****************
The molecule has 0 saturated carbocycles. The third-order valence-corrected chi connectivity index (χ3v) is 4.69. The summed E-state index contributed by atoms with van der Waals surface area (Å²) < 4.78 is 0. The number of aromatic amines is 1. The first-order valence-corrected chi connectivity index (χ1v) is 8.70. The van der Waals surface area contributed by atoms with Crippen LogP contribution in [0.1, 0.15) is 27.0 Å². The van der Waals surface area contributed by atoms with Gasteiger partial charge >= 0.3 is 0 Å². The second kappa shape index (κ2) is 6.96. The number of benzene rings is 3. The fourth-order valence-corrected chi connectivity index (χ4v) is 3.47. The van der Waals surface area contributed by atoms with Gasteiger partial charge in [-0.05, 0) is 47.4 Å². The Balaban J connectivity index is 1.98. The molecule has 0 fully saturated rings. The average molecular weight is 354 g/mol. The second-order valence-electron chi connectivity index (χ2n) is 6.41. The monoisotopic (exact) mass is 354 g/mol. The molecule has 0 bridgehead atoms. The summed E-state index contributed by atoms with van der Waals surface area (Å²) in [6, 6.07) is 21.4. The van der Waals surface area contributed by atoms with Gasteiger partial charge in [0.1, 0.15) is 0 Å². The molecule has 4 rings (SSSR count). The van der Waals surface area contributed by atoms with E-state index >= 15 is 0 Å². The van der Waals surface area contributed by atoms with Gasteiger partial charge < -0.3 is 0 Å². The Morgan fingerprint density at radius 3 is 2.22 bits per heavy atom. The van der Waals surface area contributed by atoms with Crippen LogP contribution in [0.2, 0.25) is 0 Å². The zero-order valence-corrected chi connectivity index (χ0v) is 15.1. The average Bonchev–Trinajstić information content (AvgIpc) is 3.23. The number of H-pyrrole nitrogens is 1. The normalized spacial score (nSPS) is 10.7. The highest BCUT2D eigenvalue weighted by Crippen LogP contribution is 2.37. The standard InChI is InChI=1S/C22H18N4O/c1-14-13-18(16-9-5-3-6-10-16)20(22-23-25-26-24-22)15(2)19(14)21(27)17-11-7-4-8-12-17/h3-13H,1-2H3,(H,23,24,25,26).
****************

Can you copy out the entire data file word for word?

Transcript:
The molecule has 0 saturated carbocycles. The third-order valence-corrected chi connectivity index (χ3v) is 4.69. The summed E-state index contributed by atoms with van der Waals surface area (Å²) < 4.78 is 0. The number of aromatic amines is 1. The first-order valence-corrected chi connectivity index (χ1v) is 8.70. The van der Waals surface area contributed by atoms with Crippen LogP contribution in [0.1, 0.15) is 27.0 Å². The van der Waals surface area contributed by atoms with Gasteiger partial charge >= 0.3 is 0 Å². The second kappa shape index (κ2) is 6.96. The number of benzene rings is 3. The fourth-order valence-corrected chi connectivity index (χ4v) is 3.47. The van der Waals surface area contributed by atoms with Gasteiger partial charge in [-0.05, 0) is 47.4 Å². The Balaban J connectivity index is 1.98. The molecule has 0 fully saturated rings. The average molecular weight is 354 g/mol. The second-order valence-electron chi connectivity index (χ2n) is 6.41. The monoisotopic (exact) mass is 354 g/mol. The molecule has 0 bridgehead atoms. The summed E-state index contributed by atoms with van der Waals surface area (Å²) in [6, 6.07) is 21.4. The van der Waals surface area contributed by atoms with Gasteiger partial charge in [0.1, 0.15) is 0 Å². The molecule has 4 rings (SSSR count). The van der Waals surface area contributed by atoms with E-state index >= 15 is 0 Å². The van der Waals surface area contributed by atoms with Gasteiger partial charge < -0.3 is 0 Å². The Morgan fingerprint density at radius 3 is 2.22 bits per heavy atom. The van der Waals surface area contributed by atoms with Crippen LogP contribution in [0.2, 0.25) is 0 Å². The zero-order valence-corrected chi connectivity index (χ0v) is 15.1. The average Bonchev–Trinajstić information content (AvgIpc) is 3.23. The number of H-pyrrole nitrogens is 1. The normalized spacial score (nSPS) is 10.7. The highest BCUT2D eigenvalue weighted by Crippen LogP contribution is 2.37. The standard InChI is InChI=1S/C22H18N4O/c1-14-13-18(16-9-5-3-6-10-16)20(22-23-25-26-24-22)15(2)19(14)21(27)17-11-7-4-8-12-17/h3-13H,1-2H3,(H,23,24,25,26).